I believe strongly that we have an affirmative obligation to be as happy as we possibly can under ordinary circumstances. That last clause, of course, means that ISIS-held Yazidi sex slaves don’t have to be happy — their circumstances are hardly ordinary. However, ordinary, average middle class women and college students, to name just two types of people in America, need to make every effort to define their lives as happy ones. And no, I’m not being fatuous. Moreover, this is not something I just say; it’s something I live every day.
I was raised in a home that wasn’t particularly distinguished by happiness. Certainly my parents’ own lives weren’t templates for joy.
My father never knew his own father who went to America in 1919 and whose mother then refused to follow. By age five, Dad was in an orphanage in Weimar Berlin, something that was actually better than the slum in which he’d previously lived. By age 16, at the invitation of a teacher who had one extra visa, he left his mother and sister to make aliyah to Palestine. At 19, Dad enlisted in the Royal Air Force, and spent the next 5 years doing battle as an infantryman all over the Mediterranean theater. (And no, I don’t know why an RAF man would be fighting in infantry.) At 28, he got married; at 29, he was involved in another war, this time for Israel’s independence. At 35, he came to a new country, where he did raise a family, but never succeeded in making a meaningful living. He was a good man, loyal and steadfast; he was also deeply depressed and very angry most of the time.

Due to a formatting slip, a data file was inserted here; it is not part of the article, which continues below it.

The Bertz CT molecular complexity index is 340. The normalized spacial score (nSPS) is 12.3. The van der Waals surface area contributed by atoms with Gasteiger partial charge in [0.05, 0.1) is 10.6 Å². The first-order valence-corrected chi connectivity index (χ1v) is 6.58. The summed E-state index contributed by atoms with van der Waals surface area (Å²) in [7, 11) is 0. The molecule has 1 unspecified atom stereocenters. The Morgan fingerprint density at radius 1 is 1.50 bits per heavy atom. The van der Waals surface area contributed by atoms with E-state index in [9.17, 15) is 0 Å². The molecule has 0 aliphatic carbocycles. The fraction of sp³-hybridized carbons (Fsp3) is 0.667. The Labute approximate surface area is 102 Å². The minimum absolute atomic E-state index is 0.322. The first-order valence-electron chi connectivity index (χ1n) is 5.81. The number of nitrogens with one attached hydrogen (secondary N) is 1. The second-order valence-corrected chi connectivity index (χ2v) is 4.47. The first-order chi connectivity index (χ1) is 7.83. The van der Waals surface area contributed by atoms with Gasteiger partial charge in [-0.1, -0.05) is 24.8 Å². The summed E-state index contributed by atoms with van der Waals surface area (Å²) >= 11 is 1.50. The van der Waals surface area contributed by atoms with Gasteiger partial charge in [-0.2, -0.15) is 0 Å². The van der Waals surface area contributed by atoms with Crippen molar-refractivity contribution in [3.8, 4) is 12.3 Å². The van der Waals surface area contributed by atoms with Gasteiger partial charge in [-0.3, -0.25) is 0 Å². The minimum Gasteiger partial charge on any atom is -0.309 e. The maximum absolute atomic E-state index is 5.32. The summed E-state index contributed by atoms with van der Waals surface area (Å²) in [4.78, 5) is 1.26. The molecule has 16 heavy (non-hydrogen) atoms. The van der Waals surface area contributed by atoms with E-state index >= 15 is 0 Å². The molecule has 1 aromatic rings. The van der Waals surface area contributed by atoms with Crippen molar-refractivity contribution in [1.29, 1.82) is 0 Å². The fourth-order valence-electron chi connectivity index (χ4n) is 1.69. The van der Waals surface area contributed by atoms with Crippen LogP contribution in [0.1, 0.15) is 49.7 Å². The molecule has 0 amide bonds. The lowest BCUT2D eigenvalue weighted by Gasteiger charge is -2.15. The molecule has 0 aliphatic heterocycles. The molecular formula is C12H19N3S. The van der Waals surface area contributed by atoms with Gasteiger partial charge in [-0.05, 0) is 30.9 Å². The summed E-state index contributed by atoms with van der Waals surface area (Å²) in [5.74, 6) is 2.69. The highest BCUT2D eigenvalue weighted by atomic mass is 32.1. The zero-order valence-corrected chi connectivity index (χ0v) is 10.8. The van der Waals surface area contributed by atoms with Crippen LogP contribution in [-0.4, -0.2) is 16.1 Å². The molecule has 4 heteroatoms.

My mother’s life wasn’t a picnic either, at least not after she turned 10. Up until 10, Mom enjoyed tremendous European affluence . . . and then her parents’ marriage fell apart. With the marriage gone, so was that economic security. When she was 12, Mom moved with her father to Tel Aviv because, although non-religious, he was an ardent Zionist. He was also an ardent womanizer, which made for an unhappy home life. When she was 19, Mom ended up in a Japanese concentration camp, where she lived for the next three-and-a-half years. Liberated at 22, she was repatriated to Palestine where (a) she married my Dad and (b) ended up fighting in a second war. Then, at age 31, she too immigrated to a new country and tried to make a life.